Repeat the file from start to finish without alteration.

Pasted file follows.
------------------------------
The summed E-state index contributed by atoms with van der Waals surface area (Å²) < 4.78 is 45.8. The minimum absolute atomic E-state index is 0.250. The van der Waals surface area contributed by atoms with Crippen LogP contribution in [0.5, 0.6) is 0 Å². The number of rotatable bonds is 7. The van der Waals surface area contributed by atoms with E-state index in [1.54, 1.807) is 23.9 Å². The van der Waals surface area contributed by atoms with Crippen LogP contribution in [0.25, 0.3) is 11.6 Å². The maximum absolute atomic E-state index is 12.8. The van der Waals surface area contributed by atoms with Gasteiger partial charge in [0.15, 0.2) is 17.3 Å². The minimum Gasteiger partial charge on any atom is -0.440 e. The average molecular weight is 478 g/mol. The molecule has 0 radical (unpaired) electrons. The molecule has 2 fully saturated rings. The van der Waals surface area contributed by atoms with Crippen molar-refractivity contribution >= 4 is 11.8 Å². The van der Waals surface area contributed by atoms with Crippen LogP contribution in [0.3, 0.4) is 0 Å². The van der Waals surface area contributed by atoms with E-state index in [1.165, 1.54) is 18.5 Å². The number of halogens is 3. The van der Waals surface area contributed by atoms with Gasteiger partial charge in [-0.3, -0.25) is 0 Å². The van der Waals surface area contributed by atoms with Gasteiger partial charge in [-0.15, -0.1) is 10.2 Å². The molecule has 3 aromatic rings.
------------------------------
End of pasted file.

The summed E-state index contributed by atoms with van der Waals surface area (Å²) < 4.78 is 45.8. The minimum absolute atomic E-state index is 0.250. The van der Waals surface area contributed by atoms with Crippen LogP contribution in [0.5, 0.6) is 0 Å². The number of rotatable bonds is 7. The van der Waals surface area contributed by atoms with E-state index in [1.54, 1.807) is 23.9 Å². The van der Waals surface area contributed by atoms with Crippen LogP contribution in [0.25, 0.3) is 11.6 Å². The maximum absolute atomic E-state index is 12.8. The van der Waals surface area contributed by atoms with Gasteiger partial charge in [0.15, 0.2) is 17.3 Å². The minimum Gasteiger partial charge on any atom is -0.440 e. The average molecular weight is 478 g/mol. The molecule has 0 radical (unpaired) electrons. The molecule has 2 fully saturated rings. The van der Waals surface area contributed by atoms with Crippen molar-refractivity contribution >= 4 is 11.8 Å². The van der Waals surface area contributed by atoms with Crippen LogP contribution in [0.3, 0.4) is 0 Å². The van der Waals surface area contributed by atoms with E-state index in [1.165, 1.54) is 18.5 Å². The number of halogens is 3. The van der Waals surface area contributed by atoms with Gasteiger partial charge in [-0.3, -0.25) is 0 Å². The van der Waals surface area contributed by atoms with Gasteiger partial charge in [-0.15, -0.1) is 10.2 Å². The molecule has 3 aromatic rings.